On November 5, India’s first indigenous SSBN (ship-submersible, ballistic, nuclear) INS Arihant concluded its first, month-long deterrence patrol, prompting Prime Minister Narendra Modi to tweet: “In an era such as this, a credible nuclear deterrence is the need of the hour. The success of INS Arihant gives a fitting response to those who indulge in nuclear blackmail.”
The INS Arihant is a 6,000-tonne submarine, 110 metres long and 11 metres wide that can dive to depths of 300 metres.
It is the first SSBN to have been built by a country other than one of the five permanent members of the United Nations Security Council. Having an SSBN completes the triangle of atomic weapons’ delivery systems comprising strategic bombers, intercontinental ballistic missiles and submarine-launched ballistic missiles (SLBM). The special quality of an SSBN, as compared to a conventional SSK submarine, is its ability to remain undetected under water for long periods. An SSBN is powered by a nuclear reactor and can remain submerged for months without having to return to base. SSBNs are also different from nuclear-powered attack submarines because they can carry ballistic missiles with nuclear warheads.
The achievement may deserve a pat on the back, but in the absence of a long-range SLBM, the submarine’s predatory potential while lurking at the bottom of the ocean is limited. The Arihant can carry up to 12 K-15 short-range ballistic missiles, which have an estimated range of about 700 kilometres, or four K-4 intermediate-range ballistic missiles, which have an estimated range of 3,500km. Both missiles are nuclear-capable.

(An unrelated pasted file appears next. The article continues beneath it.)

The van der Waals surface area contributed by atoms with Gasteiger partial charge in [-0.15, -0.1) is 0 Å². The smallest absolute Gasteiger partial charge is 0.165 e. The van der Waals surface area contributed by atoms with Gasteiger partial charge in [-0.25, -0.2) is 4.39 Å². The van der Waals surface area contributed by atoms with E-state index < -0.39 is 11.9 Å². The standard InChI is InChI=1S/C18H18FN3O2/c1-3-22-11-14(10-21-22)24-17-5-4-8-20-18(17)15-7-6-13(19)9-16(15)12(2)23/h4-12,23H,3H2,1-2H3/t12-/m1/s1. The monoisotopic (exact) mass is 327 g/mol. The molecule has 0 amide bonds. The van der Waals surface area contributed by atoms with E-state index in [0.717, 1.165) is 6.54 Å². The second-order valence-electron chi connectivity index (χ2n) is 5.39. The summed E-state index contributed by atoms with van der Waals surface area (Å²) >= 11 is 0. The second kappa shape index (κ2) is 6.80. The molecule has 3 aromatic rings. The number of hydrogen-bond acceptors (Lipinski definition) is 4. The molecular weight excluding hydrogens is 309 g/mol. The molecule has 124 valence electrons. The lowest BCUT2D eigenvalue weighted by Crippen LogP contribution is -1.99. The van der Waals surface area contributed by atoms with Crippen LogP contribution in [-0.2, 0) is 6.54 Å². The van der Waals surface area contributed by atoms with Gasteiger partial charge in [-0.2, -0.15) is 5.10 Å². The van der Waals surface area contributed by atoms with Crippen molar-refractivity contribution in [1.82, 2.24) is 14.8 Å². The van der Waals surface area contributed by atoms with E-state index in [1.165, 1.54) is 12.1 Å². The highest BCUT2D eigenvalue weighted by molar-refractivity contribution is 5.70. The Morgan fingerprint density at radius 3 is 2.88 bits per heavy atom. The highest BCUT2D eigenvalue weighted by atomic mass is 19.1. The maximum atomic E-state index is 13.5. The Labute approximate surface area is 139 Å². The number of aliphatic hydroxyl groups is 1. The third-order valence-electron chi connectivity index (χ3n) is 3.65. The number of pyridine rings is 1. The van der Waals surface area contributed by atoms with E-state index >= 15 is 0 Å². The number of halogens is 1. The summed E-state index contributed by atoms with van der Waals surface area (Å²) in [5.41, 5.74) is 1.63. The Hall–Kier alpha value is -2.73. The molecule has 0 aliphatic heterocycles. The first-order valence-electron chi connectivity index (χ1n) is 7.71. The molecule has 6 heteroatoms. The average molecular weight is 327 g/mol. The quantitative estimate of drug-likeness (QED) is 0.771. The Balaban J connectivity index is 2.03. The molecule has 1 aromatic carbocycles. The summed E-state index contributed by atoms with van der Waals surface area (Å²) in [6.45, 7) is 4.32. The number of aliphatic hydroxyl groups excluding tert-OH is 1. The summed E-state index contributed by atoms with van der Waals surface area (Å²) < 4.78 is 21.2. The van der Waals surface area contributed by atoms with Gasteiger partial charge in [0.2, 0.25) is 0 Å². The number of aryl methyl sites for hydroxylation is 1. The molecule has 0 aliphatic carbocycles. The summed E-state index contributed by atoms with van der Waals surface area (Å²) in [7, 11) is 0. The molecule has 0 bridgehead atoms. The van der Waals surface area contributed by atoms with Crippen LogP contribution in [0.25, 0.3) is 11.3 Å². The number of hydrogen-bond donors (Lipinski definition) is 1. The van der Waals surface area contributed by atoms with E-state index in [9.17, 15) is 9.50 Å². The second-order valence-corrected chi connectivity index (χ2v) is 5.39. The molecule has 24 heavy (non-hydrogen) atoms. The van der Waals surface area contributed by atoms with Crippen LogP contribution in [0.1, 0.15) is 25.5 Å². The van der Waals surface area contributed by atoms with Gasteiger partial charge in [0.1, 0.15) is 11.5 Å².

It is reported that a second SSBN has completed sea trials. Named Arighat, the sub is due to be delivered next year. It is reportedly larger than Arihant with a complement of eight K-4 missiles instead of four. Two more subs are planned after Arighat, to be commissioned by 2023.
India has been mostly silent on the progress in development of SLBMs. A variant of the Sagarika missile that arms the Arihant is estimated to have a range of 750km. But if it is the threat from China that is in India’s immediate sights, then it has a long way to go as Chinese JL-2 missiles that arm its Jin-class SSBNs are said to have a range of over 6,400km. The lack of long-range intercontinental SLBMs would mean the SSBN will need to get closer to their target area, exposing it to the danger of detection.
The speed of the Indian arms development vis a vis China also leaves a lot to be desired. While it took India two decades to build its first SLBM, China in the same time is known to have inducted 10 nuclear-powered submarines into its fleet and is reportedly building an even bigger and more sophisticated fleet.
In the three decades since it tested its first nuclear-capable ballistic missile, India’s Agni V, according to its own estimates, has achieved a range of 5,000km, although Chinese authorities estimate its range at 8,000km.
At a time when there is a jostling for influence in the oceans, the induction of the SLBMs offers a credible deterrent for India, but as of now it is a work in progress.
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